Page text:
Everyone is still mad at the Astros, and it’s glorious

This Wednesday, Feb. 12, 2020 photo shows the outside of the Houston Astros spring training facility at the Fitteam Ballpark of The Palm Beaches in West Palm Beach, Fla. (Karen Warren/Houston Chronicle via AP)

 

With spring training complexes opening around Major League Baseball for pitchers and catchers this week, a new wave of players — some with direct involvement, some just with big opinions — are being asked about the Astros’ elaborate cheating scheme involving stealing signs with technology.

Maybe at some point MLB will be able to get the spotlight off this story — the league got a one-day break earlier this week so that everyone could talk about how bad and weird its new playoff proposal is — but that time is clearly not now.

And that’s glorious.

Let the Astros bathe in this filth. They deserve nothing less. And let MLB take its share of the blame, too, if their cheating really was an “open secret” about which the sport’s top executive knew for a long time before they did anything to stop it.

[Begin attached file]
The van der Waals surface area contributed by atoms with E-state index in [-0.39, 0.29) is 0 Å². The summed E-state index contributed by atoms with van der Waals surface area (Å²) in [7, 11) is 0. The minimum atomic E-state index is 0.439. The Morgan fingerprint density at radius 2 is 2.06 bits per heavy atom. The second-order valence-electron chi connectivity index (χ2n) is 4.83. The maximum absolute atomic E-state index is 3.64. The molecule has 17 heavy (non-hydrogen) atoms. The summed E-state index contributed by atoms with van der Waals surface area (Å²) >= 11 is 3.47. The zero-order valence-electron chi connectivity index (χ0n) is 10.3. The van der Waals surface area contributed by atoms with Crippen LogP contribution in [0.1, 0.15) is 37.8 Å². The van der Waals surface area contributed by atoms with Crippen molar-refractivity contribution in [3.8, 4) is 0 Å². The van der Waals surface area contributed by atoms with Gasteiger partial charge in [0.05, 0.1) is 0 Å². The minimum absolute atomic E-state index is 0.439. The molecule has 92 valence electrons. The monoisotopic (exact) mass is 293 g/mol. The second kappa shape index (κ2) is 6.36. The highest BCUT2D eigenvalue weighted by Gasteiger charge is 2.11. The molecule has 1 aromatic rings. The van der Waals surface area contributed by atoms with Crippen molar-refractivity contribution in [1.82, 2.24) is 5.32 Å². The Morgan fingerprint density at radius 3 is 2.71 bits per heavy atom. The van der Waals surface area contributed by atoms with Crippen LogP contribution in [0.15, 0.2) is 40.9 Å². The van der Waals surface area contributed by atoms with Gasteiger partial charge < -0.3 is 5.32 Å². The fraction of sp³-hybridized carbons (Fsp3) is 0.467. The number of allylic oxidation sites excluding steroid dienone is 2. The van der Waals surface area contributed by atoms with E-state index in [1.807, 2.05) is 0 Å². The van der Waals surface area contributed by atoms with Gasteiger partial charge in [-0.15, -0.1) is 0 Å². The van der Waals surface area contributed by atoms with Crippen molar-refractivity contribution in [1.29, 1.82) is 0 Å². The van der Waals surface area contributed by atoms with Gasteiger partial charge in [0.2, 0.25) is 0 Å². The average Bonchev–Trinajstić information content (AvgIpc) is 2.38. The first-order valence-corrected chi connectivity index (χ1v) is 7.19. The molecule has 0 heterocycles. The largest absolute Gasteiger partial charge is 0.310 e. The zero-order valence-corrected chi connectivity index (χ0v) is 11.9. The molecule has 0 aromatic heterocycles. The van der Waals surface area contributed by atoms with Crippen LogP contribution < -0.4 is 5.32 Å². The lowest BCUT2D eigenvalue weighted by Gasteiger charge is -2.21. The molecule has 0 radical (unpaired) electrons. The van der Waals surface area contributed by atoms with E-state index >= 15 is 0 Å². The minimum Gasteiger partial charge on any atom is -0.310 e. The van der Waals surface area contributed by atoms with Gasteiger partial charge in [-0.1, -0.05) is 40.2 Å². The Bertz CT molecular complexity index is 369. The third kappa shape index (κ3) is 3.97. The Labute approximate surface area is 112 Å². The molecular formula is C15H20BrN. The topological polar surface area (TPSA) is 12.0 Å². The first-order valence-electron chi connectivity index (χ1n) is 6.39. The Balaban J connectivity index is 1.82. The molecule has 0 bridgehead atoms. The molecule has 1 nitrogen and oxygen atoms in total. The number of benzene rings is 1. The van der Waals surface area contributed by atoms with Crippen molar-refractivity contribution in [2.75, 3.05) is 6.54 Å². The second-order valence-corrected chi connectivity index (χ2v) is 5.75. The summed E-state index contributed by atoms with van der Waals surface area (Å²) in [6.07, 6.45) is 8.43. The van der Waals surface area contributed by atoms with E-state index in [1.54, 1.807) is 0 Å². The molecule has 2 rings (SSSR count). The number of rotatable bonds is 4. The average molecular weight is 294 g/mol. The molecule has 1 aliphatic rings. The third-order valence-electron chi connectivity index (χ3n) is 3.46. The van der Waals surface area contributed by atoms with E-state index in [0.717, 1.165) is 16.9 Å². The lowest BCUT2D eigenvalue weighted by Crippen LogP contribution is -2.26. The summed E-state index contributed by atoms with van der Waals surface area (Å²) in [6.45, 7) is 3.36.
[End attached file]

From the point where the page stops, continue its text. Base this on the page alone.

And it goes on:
Angels pitcher Andrew Heaney probably spoke for a lot of players with his expletive-filled interview that laid bare just how he feels about all this.

The money quote, cleaned up (full version with language warning here): “For nobody to stand up and nobody to say we’re cheating other players, that (stinks). That’s a (bad) feeling for everybody. I hope they feel (bad).”

There has been a lack of contrition from most Houston players, save for current Twin Marwin Gonzalez who at least gets points for saying he’s sorry.

Still, as La Velle E. Neal III and I talked about on Wednesday’s Twins Insider podcast, it’s going to be an awkward year for him — particularly with two current teammates who were on the 2017 Dodgers team that was defrauded out of a World Series title (Kenta Maeda and Rich Hill).

The Astros ducked the media on Wednesday but gave a news conference Thursday morning that felt very sanitized and mostly likely will open them up to another round of criticism.

Good. Let this fester so it never happens again, or at least until MLB has the sense to take away Houston’s World Series title.

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